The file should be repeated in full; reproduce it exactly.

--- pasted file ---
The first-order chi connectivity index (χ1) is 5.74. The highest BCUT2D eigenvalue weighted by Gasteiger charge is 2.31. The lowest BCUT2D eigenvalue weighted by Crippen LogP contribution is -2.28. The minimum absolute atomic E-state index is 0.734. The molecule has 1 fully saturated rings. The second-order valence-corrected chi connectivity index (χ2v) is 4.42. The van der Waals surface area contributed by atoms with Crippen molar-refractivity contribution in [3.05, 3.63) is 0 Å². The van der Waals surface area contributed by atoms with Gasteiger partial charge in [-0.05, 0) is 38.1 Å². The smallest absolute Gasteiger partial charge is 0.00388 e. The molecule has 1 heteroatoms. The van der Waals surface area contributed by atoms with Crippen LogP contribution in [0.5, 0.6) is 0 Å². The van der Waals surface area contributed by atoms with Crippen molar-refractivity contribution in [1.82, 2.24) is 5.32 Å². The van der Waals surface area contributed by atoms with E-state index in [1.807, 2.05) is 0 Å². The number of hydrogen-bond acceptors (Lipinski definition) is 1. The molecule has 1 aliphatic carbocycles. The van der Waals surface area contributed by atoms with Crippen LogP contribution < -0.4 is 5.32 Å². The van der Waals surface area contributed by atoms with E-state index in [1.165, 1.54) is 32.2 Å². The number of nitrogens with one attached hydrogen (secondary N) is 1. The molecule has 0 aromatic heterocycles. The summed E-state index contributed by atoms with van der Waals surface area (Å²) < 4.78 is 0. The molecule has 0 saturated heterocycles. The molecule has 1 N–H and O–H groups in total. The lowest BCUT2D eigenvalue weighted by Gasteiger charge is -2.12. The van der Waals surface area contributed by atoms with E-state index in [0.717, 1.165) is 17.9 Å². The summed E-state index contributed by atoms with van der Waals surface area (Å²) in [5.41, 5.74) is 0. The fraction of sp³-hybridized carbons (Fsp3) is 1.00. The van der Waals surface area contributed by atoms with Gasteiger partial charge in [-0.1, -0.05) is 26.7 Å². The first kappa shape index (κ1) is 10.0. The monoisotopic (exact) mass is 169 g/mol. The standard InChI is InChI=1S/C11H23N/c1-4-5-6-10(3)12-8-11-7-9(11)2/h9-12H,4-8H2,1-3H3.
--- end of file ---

The first-order chi connectivity index (χ1) is 5.74. The highest BCUT2D eigenvalue weighted by Gasteiger charge is 2.31. The lowest BCUT2D eigenvalue weighted by Crippen LogP contribution is -2.28. The minimum absolute atomic E-state index is 0.734. The molecule has 1 fully saturated rings. The second-order valence-corrected chi connectivity index (χ2v) is 4.42. The van der Waals surface area contributed by atoms with Crippen molar-refractivity contribution in [3.05, 3.63) is 0 Å². The van der Waals surface area contributed by atoms with Gasteiger partial charge in [-0.05, 0) is 38.1 Å². The smallest absolute Gasteiger partial charge is 0.00388 e. The molecule has 1 heteroatoms. The van der Waals surface area contributed by atoms with Crippen LogP contribution in [0.5, 0.6) is 0 Å². The van der Waals surface area contributed by atoms with Crippen molar-refractivity contribution in [1.82, 2.24) is 5.32 Å². The van der Waals surface area contributed by atoms with E-state index in [1.807, 2.05) is 0 Å². The number of hydrogen-bond acceptors (Lipinski definition) is 1. The molecule has 1 aliphatic carbocycles. The van der Waals surface area contributed by atoms with Crippen LogP contribution < -0.4 is 5.32 Å². The van der Waals surface area contributed by atoms with E-state index in [1.165, 1.54) is 32.2 Å². The number of nitrogens with one attached hydrogen (secondary N) is 1. The molecule has 0 aromatic heterocycles. The summed E-state index contributed by atoms with van der Waals surface area (Å²) < 4.78 is 0. The molecule has 0 saturated heterocycles. The molecule has 1 N–H and O–H groups in total. The lowest BCUT2D eigenvalue weighted by Gasteiger charge is -2.12. The van der Waals surface area contributed by atoms with E-state index in [0.717, 1.165) is 17.9 Å². The summed E-state index contributed by atoms with van der Waals surface area (Å²) in [5.41, 5.74) is 0. The fraction of sp³-hybridized carbons (Fsp3) is 1.00. The van der Waals surface area contributed by atoms with Gasteiger partial charge in [-0.1, -0.05) is 26.7 Å². The first kappa shape index (κ1) is 10.0. The monoisotopic (exact) mass is 169 g/mol. The standard InChI is InChI=1S/C11H23N/c1-4-5-6-10(3)12-8-11-7-9(11)2/h9-12H,4-8H2,1-3H3.